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Friday, Oct. 31, 2014
The addictive cell phonePosted Tuesday, September 11, 2012, at 10:02 AM
I was eating a burger in Hardees in Paragould last Tuesday when a young couple came in. They placed their order then took a seat to wait for the order.
Both of them took out a cellular phone and started talking or texting.
That's what they did during the whole meal. I never saw any kind of communication between the two of them.
Several other diners in the restaurant talked on cell phones.
Later in the waiting room of a doctor's clinic, I watched patients talking on their phones. One lady was engrossed in what I guess was a game on her cell phone.
What I'm getting at is that people today seem to be glued to cell phones. Where's the face to face communication between people anymore? Is it becoming a thing of the past?
In my own case, I used to talk on the home phone to my daughter periodically. That seldom happens anymore because we email each other on home computers almost every night. We have an email chat, not a phone chat.
Actually, I miss my daughter's voice.
It's common to see drivers talking on cell phones as they cruise down their hometown streets or on the highways. Some of them are texting, I'm sure.
I watch customers in Walmart stores talking on cell phones.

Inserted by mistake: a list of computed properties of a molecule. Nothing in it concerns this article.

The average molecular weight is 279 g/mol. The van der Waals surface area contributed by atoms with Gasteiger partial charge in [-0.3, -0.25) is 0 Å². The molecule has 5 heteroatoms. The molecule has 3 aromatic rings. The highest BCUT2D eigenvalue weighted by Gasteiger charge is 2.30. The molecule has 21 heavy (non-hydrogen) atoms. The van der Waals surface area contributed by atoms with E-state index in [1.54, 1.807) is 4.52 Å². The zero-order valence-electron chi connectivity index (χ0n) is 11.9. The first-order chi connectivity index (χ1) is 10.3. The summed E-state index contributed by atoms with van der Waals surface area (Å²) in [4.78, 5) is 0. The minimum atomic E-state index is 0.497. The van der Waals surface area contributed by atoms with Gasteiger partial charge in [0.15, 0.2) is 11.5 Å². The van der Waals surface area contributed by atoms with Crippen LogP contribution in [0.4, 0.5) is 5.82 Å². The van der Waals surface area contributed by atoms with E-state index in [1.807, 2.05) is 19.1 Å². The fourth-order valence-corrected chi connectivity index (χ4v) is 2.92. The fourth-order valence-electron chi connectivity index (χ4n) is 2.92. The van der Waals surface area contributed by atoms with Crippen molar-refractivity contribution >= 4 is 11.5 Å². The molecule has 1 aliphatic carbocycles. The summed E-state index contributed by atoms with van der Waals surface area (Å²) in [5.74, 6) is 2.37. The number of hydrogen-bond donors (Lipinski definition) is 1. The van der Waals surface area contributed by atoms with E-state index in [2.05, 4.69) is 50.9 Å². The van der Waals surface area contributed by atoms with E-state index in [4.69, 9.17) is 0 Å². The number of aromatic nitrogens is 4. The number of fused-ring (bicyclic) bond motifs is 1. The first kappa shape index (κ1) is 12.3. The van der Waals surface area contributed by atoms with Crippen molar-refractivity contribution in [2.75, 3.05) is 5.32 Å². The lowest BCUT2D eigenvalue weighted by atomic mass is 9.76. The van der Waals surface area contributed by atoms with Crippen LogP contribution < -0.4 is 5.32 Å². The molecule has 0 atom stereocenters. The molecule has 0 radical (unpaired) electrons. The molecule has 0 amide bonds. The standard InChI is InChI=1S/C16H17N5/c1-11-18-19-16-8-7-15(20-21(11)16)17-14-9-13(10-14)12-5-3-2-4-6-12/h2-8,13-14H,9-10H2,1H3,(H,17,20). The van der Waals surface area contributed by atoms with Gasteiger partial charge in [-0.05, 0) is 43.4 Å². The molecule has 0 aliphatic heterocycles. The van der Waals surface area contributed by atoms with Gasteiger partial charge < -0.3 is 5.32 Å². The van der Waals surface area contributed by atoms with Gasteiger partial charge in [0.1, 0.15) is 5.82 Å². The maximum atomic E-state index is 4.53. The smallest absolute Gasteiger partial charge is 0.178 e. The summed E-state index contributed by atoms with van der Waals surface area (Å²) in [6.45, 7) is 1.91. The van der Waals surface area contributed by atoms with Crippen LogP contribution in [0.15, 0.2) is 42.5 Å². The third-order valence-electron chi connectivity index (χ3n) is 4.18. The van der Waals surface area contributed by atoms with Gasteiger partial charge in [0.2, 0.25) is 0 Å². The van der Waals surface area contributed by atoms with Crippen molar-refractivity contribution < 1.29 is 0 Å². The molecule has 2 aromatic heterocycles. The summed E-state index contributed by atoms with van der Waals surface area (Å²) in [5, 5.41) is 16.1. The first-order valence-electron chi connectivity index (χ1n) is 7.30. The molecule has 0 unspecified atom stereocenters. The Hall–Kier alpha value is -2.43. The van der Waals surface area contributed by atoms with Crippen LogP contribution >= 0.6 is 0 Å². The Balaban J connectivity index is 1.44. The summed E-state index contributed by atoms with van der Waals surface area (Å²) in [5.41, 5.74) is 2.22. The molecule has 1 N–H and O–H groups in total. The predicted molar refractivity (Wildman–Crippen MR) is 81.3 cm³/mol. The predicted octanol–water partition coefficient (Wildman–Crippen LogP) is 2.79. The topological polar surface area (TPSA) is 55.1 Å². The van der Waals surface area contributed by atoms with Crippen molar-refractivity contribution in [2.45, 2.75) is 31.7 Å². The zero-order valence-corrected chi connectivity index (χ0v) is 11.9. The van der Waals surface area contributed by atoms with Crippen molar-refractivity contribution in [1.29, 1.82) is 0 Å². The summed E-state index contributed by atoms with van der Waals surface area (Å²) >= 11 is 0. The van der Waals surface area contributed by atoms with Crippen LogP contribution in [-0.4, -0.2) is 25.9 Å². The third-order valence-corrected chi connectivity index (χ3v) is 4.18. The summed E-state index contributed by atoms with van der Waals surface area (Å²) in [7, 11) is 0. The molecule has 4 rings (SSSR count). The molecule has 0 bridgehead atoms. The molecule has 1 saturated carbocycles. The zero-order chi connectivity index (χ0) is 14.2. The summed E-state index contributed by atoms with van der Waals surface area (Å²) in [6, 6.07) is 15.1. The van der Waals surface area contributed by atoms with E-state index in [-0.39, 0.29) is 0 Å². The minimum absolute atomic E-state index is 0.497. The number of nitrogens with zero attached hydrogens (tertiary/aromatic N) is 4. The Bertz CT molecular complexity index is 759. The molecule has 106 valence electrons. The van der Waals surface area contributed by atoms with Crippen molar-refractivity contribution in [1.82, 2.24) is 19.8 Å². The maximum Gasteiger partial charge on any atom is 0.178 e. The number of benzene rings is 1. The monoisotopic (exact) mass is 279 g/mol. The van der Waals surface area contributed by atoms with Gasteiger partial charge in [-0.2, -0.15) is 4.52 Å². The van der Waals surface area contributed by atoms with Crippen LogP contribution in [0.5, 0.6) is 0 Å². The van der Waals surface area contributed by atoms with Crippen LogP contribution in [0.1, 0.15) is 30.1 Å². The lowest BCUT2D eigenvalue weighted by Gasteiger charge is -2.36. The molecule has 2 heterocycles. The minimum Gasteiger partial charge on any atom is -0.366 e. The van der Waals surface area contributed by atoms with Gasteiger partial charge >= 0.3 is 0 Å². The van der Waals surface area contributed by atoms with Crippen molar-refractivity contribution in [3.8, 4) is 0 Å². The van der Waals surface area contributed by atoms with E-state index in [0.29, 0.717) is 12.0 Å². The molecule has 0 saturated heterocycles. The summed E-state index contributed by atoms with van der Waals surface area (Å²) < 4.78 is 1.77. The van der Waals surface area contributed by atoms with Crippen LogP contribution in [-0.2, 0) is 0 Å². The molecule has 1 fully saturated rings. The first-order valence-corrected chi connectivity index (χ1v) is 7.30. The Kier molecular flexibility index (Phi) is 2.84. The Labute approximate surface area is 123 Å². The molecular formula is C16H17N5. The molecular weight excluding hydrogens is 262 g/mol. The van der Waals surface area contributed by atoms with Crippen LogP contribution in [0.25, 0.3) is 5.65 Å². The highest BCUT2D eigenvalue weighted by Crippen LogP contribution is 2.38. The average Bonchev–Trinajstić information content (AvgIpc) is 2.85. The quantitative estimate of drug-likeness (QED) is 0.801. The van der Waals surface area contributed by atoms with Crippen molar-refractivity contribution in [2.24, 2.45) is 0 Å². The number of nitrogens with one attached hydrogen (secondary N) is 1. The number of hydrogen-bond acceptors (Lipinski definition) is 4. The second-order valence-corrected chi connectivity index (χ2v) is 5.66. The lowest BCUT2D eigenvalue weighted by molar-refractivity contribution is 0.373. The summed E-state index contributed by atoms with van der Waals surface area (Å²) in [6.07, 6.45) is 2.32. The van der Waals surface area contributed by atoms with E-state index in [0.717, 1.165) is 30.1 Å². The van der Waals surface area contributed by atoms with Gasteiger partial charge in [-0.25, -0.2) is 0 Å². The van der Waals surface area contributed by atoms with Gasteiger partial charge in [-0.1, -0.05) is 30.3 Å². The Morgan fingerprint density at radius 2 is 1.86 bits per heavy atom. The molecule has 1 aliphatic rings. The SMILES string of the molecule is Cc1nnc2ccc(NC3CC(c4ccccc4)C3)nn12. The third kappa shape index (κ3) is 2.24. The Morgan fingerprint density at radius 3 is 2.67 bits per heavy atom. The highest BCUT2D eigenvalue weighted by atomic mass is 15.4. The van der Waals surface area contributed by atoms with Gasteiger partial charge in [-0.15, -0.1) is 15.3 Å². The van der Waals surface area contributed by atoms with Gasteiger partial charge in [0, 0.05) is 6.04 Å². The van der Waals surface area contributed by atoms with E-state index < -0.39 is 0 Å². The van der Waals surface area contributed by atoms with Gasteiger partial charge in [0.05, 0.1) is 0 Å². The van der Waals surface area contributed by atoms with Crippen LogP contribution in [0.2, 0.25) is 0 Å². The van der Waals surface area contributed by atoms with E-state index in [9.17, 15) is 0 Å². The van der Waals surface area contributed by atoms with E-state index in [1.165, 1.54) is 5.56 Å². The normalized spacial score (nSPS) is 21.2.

I wonder what we ever did without cell phones.
Even the poorest of people somehow have their cell phones.
Children in elementary school have personal cell phones. And teens in high school have their own cell phones, too, and seem addicted.
It's a mind boggling electronic world.
Just purchasing a cell phone can be daunting. There are so many choices, features, prices, plans.
Yes, I have a cell phone, but I'm not addicted. I still have the same phone I bought years ago at Walmart. It went off the market years ago.
It's one of those paid for minute phones. Every two or three months I purchase a prepaid card to add minutes to my phone time.
It's just a basic phone. There's none of those fancy features offered today. I don't have touchscreen or color, no call waiting or wireless Internet with keyboard. There's no GPS receiver or voice activated functioning capability. There's no megapixel camera or music.
No, none of that. But my phone will send and receive messages. And in an emergency, I can phone for help.
Total monthly cost is $10.
My phone has an outdated pull out antenna for better reception, too. No, it isn't state of the art but it gets the job done.
Much to my daughter's chagrin, the phone stays in the Off position. I rarely turn it on. But it is handy if I ever need to turn it on.
I've been hearing that the personal computer will be defunct soon and will no longer be used. I've read that smaller slim computers called tablets will end up replacing desktops and laptops. Portability is a key benefit. Some say Smartphones will replace computers, too.
Maybe one day we'll revert back to writing letters again. Or using land line phones.
But don't count on it. Cell phones are here to stay.